This study aimed to examine the changes in RR interval and blood pressure (BP) variability and humoral factors during postural changes in borderline arterial hypertension. Twenty-nine patients (44 ± 3 year; BP, 145 ± 3/84 ± 3 mm Hg) with borderline hypertension and a control group of 38 subjects (35 ± 2 year; BP, 123 ± 3/70 ± 2 mm Hg) underwent power spectrum analysis of RR interval and BP (low frequency (LF), 0.05 to 0.15 Hz; high frequency (HF), 0.15 to 0.40 Hz) in the supine and standing positions. Concentrations of plasma renin activity, angiotensin II, and aldosterone in supine and standing positions had been determined in the hypertensive group. Borderline hypertensives are characterized by higher oscillations of systolic and diastolic BP, but not of RR interval in the supine position versus the control group. Low frequency and HF components of systolic and diastolic BP expressed as absolute data are also significantly higher in borderline hypertensives. Moreover, standing tended to increase the LF/HF ratio of both RR interval and BP variability compared to controls. The standing position was able to further activate the LF but not the HF component of BP variability. In borderline hypertension renin release during postural changes correlated well with the decrease in the power of the HF vagal component of RR interval variability (r = −0.70, P < .001) and with the increase of the LF component of diastolic blood pressure variability (r = 0.43, P < .03). In conclusion, our results indicate that in borderline arterial hypertension, LF and HF oscillations of BP are already significantly increased at rest. Standing was capable of significantly activating the LF component, but not the HF component, of BP variability.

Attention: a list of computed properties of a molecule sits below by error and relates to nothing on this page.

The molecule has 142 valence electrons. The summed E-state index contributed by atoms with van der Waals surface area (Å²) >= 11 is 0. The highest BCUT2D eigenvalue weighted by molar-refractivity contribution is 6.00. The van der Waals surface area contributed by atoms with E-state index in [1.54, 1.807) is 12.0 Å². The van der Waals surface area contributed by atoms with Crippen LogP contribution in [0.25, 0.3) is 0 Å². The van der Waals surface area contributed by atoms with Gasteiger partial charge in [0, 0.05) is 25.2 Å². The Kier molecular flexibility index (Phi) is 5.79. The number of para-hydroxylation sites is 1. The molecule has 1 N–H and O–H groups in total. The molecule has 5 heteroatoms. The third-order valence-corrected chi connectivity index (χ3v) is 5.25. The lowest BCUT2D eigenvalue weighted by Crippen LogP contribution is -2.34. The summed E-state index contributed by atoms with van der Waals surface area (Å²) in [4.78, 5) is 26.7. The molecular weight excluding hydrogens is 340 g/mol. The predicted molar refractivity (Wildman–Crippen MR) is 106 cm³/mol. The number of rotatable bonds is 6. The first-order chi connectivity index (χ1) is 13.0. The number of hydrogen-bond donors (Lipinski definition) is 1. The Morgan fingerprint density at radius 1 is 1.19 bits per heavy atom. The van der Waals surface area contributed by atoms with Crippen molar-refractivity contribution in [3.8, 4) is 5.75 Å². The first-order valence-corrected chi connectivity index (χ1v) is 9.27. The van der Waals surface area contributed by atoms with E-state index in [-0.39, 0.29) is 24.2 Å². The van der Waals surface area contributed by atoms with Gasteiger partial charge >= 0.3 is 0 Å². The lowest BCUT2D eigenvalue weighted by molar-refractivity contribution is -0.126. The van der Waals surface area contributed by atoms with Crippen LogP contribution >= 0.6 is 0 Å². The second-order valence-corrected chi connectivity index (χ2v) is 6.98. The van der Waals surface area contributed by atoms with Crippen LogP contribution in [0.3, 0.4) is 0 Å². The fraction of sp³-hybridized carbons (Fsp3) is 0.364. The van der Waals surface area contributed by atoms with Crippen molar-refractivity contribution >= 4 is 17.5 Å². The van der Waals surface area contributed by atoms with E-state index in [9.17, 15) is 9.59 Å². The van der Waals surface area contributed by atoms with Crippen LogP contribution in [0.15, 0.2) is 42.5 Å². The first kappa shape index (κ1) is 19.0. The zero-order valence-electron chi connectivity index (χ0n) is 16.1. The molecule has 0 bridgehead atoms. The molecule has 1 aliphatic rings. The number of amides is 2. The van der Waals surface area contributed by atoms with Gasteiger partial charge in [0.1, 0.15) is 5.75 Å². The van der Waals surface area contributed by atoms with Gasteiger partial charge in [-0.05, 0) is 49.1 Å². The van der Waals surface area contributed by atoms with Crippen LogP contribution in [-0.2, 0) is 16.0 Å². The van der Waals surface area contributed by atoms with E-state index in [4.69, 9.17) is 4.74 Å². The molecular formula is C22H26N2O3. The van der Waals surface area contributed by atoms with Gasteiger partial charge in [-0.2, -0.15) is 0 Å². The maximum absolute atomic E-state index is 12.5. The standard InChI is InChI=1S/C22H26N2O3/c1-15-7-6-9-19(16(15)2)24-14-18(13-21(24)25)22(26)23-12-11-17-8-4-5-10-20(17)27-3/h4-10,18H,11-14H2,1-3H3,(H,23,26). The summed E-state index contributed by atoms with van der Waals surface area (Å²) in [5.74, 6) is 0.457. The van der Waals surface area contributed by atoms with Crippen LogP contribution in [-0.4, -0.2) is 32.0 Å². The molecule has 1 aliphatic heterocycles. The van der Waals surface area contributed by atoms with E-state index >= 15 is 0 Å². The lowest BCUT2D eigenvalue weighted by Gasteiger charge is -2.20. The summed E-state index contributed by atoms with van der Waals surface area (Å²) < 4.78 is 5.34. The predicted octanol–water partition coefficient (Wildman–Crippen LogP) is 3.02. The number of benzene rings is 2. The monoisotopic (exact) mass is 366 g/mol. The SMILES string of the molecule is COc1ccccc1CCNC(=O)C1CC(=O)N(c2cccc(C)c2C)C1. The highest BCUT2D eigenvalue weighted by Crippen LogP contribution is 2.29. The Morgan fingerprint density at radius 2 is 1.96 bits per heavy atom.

- Borderline arterial hypertension
- Plasma renin activity
- Postural changes
- Power spectral analysis